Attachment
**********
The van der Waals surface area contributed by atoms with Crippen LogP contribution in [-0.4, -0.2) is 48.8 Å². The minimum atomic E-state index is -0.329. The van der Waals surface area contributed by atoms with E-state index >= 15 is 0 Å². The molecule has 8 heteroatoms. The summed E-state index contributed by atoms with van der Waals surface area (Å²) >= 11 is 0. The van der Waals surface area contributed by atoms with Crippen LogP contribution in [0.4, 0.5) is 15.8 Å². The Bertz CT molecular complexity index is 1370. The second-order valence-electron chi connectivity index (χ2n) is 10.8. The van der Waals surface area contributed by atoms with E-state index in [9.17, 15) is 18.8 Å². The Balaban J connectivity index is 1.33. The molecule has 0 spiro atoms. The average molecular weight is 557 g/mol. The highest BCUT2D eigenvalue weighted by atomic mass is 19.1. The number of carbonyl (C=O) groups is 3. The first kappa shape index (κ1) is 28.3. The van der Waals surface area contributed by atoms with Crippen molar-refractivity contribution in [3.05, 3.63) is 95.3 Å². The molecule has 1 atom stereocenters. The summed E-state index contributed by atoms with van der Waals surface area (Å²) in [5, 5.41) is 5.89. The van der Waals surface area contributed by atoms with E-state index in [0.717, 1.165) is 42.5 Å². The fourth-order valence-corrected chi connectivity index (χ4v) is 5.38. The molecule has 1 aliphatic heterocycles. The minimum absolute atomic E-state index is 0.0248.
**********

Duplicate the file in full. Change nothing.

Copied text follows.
The van der Waals surface area contributed by atoms with Crippen LogP contribution in [-0.4, -0.2) is 48.8 Å². The minimum atomic E-state index is -0.329. The van der Waals surface area contributed by atoms with E-state index >= 15 is 0 Å². The molecule has 8 heteroatoms. The summed E-state index contributed by atoms with van der Waals surface area (Å²) >= 11 is 0. The van der Waals surface area contributed by atoms with Crippen LogP contribution in [0.4, 0.5) is 15.8 Å². The Bertz CT molecular complexity index is 1370. The second-order valence-electron chi connectivity index (χ2n) is 10.8. The van der Waals surface area contributed by atoms with E-state index in [9.17, 15) is 18.8 Å². The Balaban J connectivity index is 1.33. The molecule has 0 spiro atoms. The average molecular weight is 557 g/mol. The highest BCUT2D eigenvalue weighted by atomic mass is 19.1. The number of carbonyl (C=O) groups is 3. The first kappa shape index (κ1) is 28.3. The van der Waals surface area contributed by atoms with Crippen molar-refractivity contribution in [3.05, 3.63) is 95.3 Å². The molecule has 1 atom stereocenters. The summed E-state index contributed by atoms with van der Waals surface area (Å²) in [5, 5.41) is 5.89. The van der Waals surface area contributed by atoms with E-state index in [0.717, 1.165) is 42.5 Å². The fourth-order valence-corrected chi connectivity index (χ4v) is 5.38. The molecule has 1 aliphatic heterocycles. The minimum absolute atomic E-state index is 0.0248.